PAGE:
Shortly after 49 people — most of them LGBTQ and Hispanic — were shot to death inside an Orlando nightclub, Marco Rubio announced he was “deeply impacted” by the massacre and might now run for re-election to the U.S. Senate.
Rubio repeatedly said during his failed bid to become president earlier this year that he had no intention of staying in the Senate, even if he didn’t win the GOP nomination. And throughout the campaign, he stood by political positions deemed anti-LGBTQ by much of the mainstream gay community.
As Rubio decides whether to run for re-election, HRC, the nation’s largest LGBTQ political group, offered the Herald a blistering commentary on the senator’s career in Washington.
“The timing of his consideration is just, frankly, painful,” HRC communications director Jay Brown told the Miami Herald on Tuesday. “To be using the tragedy in Orlando as a time to reflect on his Senate career, when his career and his promises on the campaign trail have been anti-LGBTQ consistently, it’s just staggering to think he would be using this moment for his own personal ambitions.”
Here’s the complete HRC news release:
WASHINGTON – Today, the Human Rights Campaign, the largest LGBTQ civil rights organization in the United States, responded to news reports that Marco Rubio is considering running for another term despite refusing to stand up for LGBTQ Floridians during his last six years in the U.S. Senate. Rubio, has time and again put politics above the rights of LGBTQ people, despite Florida being home to one of the most vibrant LGBTQ communities in the nation. Moreover, as a presidential candidate, Rubio doubled down on his anti-LGBTQ policy positions and ramped up his discriminatory rhetoric, throwing red meat to conservative religious leaders and talk shows instead of standing up to hate. Despite his long history of voting against the interests of LGBTQ Floridians, Rubio has astonishingly suggested that the attack on Pulse nightclub was an impetus for considering another run for the Senate.
“Shameful is the only word that can be used to describe Marco Rubio considering — at this moment — a run for Senate after he's promised to roll back all the gains LGBTQ people have made,” said HRC JoDee Winterhof, HRC Senior Vice President of Policy and Political Affairs. “From his votes to his rhetoric, Marco Rubio has never been an ally to LGBTQ people. To be clear, it’s because of lawmakers like Rubio that Floridians remain at risk for being fired or denied a job because of who they are or whom they love.”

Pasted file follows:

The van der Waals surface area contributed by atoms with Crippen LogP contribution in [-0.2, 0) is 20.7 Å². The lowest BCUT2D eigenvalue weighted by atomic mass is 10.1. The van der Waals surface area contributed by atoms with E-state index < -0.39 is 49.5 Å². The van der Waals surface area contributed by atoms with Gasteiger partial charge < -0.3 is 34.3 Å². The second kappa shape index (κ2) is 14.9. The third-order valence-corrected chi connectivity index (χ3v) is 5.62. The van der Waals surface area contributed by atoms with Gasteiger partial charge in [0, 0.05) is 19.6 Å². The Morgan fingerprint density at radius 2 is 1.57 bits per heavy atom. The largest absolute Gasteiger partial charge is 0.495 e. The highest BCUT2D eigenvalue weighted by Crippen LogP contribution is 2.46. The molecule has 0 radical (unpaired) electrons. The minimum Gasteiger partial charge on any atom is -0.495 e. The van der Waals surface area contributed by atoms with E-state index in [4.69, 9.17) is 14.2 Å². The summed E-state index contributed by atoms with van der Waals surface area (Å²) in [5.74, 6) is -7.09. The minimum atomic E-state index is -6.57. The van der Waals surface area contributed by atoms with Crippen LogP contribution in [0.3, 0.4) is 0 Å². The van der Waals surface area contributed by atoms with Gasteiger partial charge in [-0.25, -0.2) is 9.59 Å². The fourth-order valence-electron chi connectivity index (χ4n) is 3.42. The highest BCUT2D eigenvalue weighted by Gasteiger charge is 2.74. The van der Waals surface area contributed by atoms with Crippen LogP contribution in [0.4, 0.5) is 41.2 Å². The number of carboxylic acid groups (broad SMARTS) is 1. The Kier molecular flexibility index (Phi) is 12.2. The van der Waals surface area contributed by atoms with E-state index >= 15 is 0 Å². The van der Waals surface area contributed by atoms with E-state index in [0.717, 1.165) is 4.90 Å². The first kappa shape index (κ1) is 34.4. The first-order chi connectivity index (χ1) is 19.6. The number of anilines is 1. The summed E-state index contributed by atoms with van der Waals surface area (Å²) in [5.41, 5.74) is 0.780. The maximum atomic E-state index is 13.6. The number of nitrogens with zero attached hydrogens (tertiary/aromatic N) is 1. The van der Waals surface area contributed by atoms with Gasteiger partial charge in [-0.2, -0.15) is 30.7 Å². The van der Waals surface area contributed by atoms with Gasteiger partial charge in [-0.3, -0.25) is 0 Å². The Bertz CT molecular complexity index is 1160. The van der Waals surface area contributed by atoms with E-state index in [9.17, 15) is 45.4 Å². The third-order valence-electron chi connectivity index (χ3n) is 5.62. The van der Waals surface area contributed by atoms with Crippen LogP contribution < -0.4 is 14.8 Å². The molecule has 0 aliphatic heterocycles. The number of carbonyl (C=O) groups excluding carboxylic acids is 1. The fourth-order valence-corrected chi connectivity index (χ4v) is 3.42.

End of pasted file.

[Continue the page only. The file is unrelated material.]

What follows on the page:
Polling released by the nonpartisan Public Religion Research Institute found Marco Rubio massively out of step with Floridians on LGBTQ issues. A 53 percent majority of Floridians support marriage equality, while a 70 percent majority support LGBTQ non-discrimination protections, which Florida lacks.
Among Rubio’s anti-LGBTQ positions during the presidential campaign:
▪ On marriage equality: Marco Rubio was an early opponent of the United States Supreme Court’s ruling on marriage equality, saying that would appoint Supreme Court justices who would overturn it. He sought to turn back the clock on nationwide marriage equality throughout the campaign and notoriously told a same-sex couple in New Hampshire that marriage should be between “one man and one woman.” Rubio went on to bizarrely tell the couple they should have the law changed by their state legislature, even though New Hampshire enacted civil unions through the legislative process in 2007, and legalized marriage equality by the same process in 2009.
▪ On transgender rights: Rubio opposed allowing transgender students to use facilities that correspond to their gender identity. Rubio also vowed to repeal all of President Obama’s executive orders, including the LGBTQ federal contractor order that protects LGBTQ workers. Previously, Rubio voted against the Employment Non-Discrimination Act, maintaining a status quo where millions of LGBTQ Americans remain at risk for being fired or denied a job because of who they are or who they love.
▪ On Kentucky Clerk Kim Davis: Marco Rubio vowed to sign the so-called “First Amendment Defense Act” as president, a bill which would bring Kim Davis-style discrimination to the federal government.
▪ On Mike Pence: As recently as this year, Marco Rubio defended the Indiana governor, who attempted to write discrimination into state law and allow businesses to discriminate and deny service to someone just because of who they are or whom they love.
▪ On his anti-LGBTQ endorsements: Rubio was endorsed by both Rick Santorum and the CEO of Hobby Lobby, the leader behind a court case that set a troubling precedent that could have profound impacts on access to appropriate healthcare for the LGBTQ community.